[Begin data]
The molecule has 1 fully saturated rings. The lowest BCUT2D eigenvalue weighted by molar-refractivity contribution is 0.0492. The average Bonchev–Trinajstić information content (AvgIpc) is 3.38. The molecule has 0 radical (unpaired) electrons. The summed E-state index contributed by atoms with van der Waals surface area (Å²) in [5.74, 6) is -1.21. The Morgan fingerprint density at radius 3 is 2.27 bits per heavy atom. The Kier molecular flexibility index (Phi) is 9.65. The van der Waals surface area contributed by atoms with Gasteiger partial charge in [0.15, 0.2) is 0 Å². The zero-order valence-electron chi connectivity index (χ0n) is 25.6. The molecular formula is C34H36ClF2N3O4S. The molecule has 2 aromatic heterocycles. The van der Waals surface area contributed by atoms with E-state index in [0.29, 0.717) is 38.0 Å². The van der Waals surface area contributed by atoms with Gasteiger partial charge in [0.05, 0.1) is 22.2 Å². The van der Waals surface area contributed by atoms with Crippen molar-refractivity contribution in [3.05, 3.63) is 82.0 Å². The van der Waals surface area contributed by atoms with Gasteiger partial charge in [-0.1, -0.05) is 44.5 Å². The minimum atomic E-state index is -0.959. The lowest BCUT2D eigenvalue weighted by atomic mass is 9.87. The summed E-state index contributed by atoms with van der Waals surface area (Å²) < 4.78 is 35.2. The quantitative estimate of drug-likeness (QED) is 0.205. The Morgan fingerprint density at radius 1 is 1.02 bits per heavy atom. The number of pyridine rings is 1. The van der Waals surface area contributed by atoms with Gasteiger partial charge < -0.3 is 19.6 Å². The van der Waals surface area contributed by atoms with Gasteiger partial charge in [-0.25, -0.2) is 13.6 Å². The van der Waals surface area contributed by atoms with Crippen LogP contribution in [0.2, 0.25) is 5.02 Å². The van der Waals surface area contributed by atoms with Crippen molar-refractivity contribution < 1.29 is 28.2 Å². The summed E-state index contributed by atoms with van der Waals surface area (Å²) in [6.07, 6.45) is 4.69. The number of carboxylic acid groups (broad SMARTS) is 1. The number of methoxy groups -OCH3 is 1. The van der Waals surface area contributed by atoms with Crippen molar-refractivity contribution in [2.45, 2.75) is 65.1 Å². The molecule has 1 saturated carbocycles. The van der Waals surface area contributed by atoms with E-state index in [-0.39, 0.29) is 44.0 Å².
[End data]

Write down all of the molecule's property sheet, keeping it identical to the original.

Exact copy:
The molecule has 1 fully saturated rings. The lowest BCUT2D eigenvalue weighted by molar-refractivity contribution is 0.0492. The average Bonchev–Trinajstić information content (AvgIpc) is 3.38. The molecule has 0 radical (unpaired) electrons. The summed E-state index contributed by atoms with van der Waals surface area (Å²) in [5.74, 6) is -1.21. The Morgan fingerprint density at radius 3 is 2.27 bits per heavy atom. The Kier molecular flexibility index (Phi) is 9.65. The van der Waals surface area contributed by atoms with Gasteiger partial charge in [0.15, 0.2) is 0 Å². The zero-order valence-electron chi connectivity index (χ0n) is 25.6. The molecular formula is C34H36ClF2N3O4S. The molecule has 2 aromatic heterocycles. The van der Waals surface area contributed by atoms with E-state index in [0.29, 0.717) is 38.0 Å². The van der Waals surface area contributed by atoms with Gasteiger partial charge in [0.05, 0.1) is 22.2 Å². The van der Waals surface area contributed by atoms with Crippen molar-refractivity contribution in [3.05, 3.63) is 82.0 Å². The van der Waals surface area contributed by atoms with Gasteiger partial charge in [-0.1, -0.05) is 44.5 Å². The minimum atomic E-state index is -0.959. The lowest BCUT2D eigenvalue weighted by atomic mass is 9.87. The summed E-state index contributed by atoms with van der Waals surface area (Å²) < 4.78 is 35.2. The quantitative estimate of drug-likeness (QED) is 0.205. The Morgan fingerprint density at radius 1 is 1.02 bits per heavy atom. The number of pyridine rings is 1. The van der Waals surface area contributed by atoms with Gasteiger partial charge < -0.3 is 19.6 Å². The van der Waals surface area contributed by atoms with Gasteiger partial charge in [-0.25, -0.2) is 13.6 Å². The van der Waals surface area contributed by atoms with Crippen LogP contribution in [0.2, 0.25) is 5.02 Å². The van der Waals surface area contributed by atoms with Crippen molar-refractivity contribution < 1.29 is 28.2 Å². The summed E-state index contributed by atoms with van der Waals surface area (Å²) in [6.07, 6.45) is 4.69. The number of carboxylic acid groups (broad SMARTS) is 1. The number of methoxy groups -OCH3 is 1. The van der Waals surface area contributed by atoms with Crippen molar-refractivity contribution in [2.45, 2.75) is 65.1 Å². The molecule has 1 saturated carbocycles. The van der Waals surface area contributed by atoms with E-state index in [-0.39, 0.29) is 44.0 Å².